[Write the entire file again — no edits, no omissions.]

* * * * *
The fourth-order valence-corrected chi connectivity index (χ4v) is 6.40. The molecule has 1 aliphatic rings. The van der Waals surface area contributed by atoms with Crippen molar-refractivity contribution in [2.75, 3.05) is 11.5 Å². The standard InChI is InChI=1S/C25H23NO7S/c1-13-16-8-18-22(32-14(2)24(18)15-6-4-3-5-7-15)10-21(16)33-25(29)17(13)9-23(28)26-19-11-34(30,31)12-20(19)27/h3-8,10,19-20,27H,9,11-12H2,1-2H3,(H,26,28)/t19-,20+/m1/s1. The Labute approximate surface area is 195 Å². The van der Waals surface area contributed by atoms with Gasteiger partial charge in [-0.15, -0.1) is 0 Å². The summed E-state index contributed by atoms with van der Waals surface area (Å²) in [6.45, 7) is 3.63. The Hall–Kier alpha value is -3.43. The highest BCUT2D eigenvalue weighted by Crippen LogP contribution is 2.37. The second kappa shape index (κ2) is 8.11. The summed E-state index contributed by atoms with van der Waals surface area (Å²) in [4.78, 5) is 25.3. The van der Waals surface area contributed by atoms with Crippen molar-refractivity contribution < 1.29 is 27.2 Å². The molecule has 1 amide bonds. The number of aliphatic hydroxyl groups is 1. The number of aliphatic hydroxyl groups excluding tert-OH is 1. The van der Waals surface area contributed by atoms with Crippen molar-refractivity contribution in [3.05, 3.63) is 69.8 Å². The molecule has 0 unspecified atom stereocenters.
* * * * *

The fourth-order valence-corrected chi connectivity index (χ4v) is 6.40. The molecule has 1 aliphatic rings. The van der Waals surface area contributed by atoms with Crippen molar-refractivity contribution in [2.75, 3.05) is 11.5 Å². The standard InChI is InChI=1S/C25H23NO7S/c1-13-16-8-18-22(32-14(2)24(18)15-6-4-3-5-7-15)10-21(16)33-25(29)17(13)9-23(28)26-19-11-34(30,31)12-20(19)27/h3-8,10,19-20,27H,9,11-12H2,1-2H3,(H,26,28)/t19-,20+/m1/s1. The Labute approximate surface area is 195 Å². The van der Waals surface area contributed by atoms with Gasteiger partial charge in [-0.15, -0.1) is 0 Å². The summed E-state index contributed by atoms with van der Waals surface area (Å²) in [6.45, 7) is 3.63. The Hall–Kier alpha value is -3.43. The highest BCUT2D eigenvalue weighted by Crippen LogP contribution is 2.37. The second kappa shape index (κ2) is 8.11. The summed E-state index contributed by atoms with van der Waals surface area (Å²) in [4.78, 5) is 25.3. The van der Waals surface area contributed by atoms with Crippen molar-refractivity contribution < 1.29 is 27.2 Å². The molecule has 1 amide bonds. The number of aliphatic hydroxyl groups is 1. The number of aliphatic hydroxyl groups excluding tert-OH is 1. The van der Waals surface area contributed by atoms with Crippen molar-refractivity contribution in [3.05, 3.63) is 69.8 Å². The molecule has 0 unspecified atom stereocenters.